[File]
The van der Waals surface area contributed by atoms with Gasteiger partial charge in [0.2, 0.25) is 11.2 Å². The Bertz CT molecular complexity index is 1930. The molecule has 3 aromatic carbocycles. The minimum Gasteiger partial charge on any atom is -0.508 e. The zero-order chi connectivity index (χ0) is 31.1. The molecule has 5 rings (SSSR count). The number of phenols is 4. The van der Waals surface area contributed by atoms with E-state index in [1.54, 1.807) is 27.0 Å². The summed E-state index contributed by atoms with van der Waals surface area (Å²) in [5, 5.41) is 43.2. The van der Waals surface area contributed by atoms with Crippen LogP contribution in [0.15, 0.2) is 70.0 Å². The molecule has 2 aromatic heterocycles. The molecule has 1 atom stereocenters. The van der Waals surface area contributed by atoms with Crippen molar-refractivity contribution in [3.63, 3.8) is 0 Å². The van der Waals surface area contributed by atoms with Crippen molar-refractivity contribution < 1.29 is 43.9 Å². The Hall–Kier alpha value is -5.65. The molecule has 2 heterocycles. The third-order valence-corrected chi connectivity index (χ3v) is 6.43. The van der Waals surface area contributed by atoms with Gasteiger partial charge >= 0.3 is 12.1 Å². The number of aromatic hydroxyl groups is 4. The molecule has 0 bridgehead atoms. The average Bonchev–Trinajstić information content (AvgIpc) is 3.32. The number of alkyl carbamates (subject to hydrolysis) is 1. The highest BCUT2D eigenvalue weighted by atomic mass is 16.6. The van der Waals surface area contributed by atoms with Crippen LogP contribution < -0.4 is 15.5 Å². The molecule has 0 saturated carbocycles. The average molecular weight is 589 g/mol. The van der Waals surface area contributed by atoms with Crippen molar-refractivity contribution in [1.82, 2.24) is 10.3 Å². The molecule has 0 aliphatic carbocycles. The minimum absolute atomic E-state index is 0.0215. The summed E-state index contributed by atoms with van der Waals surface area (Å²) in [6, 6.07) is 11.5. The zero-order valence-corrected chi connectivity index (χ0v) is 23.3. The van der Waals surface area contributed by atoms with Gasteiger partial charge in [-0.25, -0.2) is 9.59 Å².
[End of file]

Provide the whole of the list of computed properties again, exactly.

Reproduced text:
The van der Waals surface area contributed by atoms with Gasteiger partial charge in [0.2, 0.25) is 11.2 Å². The Bertz CT molecular complexity index is 1930. The molecule has 3 aromatic carbocycles. The minimum Gasteiger partial charge on any atom is -0.508 e. The zero-order chi connectivity index (χ0) is 31.1. The molecule has 5 rings (SSSR count). The number of phenols is 4. The van der Waals surface area contributed by atoms with E-state index in [1.54, 1.807) is 27.0 Å². The summed E-state index contributed by atoms with van der Waals surface area (Å²) in [5, 5.41) is 43.2. The van der Waals surface area contributed by atoms with Crippen LogP contribution in [0.15, 0.2) is 70.0 Å². The molecule has 2 aromatic heterocycles. The molecule has 1 atom stereocenters. The van der Waals surface area contributed by atoms with Crippen molar-refractivity contribution in [3.63, 3.8) is 0 Å². The van der Waals surface area contributed by atoms with Crippen molar-refractivity contribution < 1.29 is 43.9 Å². The Hall–Kier alpha value is -5.65. The molecule has 2 heterocycles. The third-order valence-corrected chi connectivity index (χ3v) is 6.43. The van der Waals surface area contributed by atoms with Gasteiger partial charge >= 0.3 is 12.1 Å². The number of aromatic hydroxyl groups is 4. The molecule has 0 bridgehead atoms. The average Bonchev–Trinajstić information content (AvgIpc) is 3.32. The number of alkyl carbamates (subject to hydrolysis) is 1. The highest BCUT2D eigenvalue weighted by atomic mass is 16.6. The van der Waals surface area contributed by atoms with Crippen LogP contribution < -0.4 is 15.5 Å². The molecule has 0 saturated carbocycles. The average molecular weight is 589 g/mol. The van der Waals surface area contributed by atoms with Crippen molar-refractivity contribution in [1.82, 2.24) is 10.3 Å². The molecule has 0 aliphatic carbocycles. The minimum absolute atomic E-state index is 0.0215. The summed E-state index contributed by atoms with van der Waals surface area (Å²) in [6, 6.07) is 11.5. The zero-order valence-corrected chi connectivity index (χ0v) is 23.3. The van der Waals surface area contributed by atoms with Gasteiger partial charge in [-0.25, -0.2) is 9.59 Å².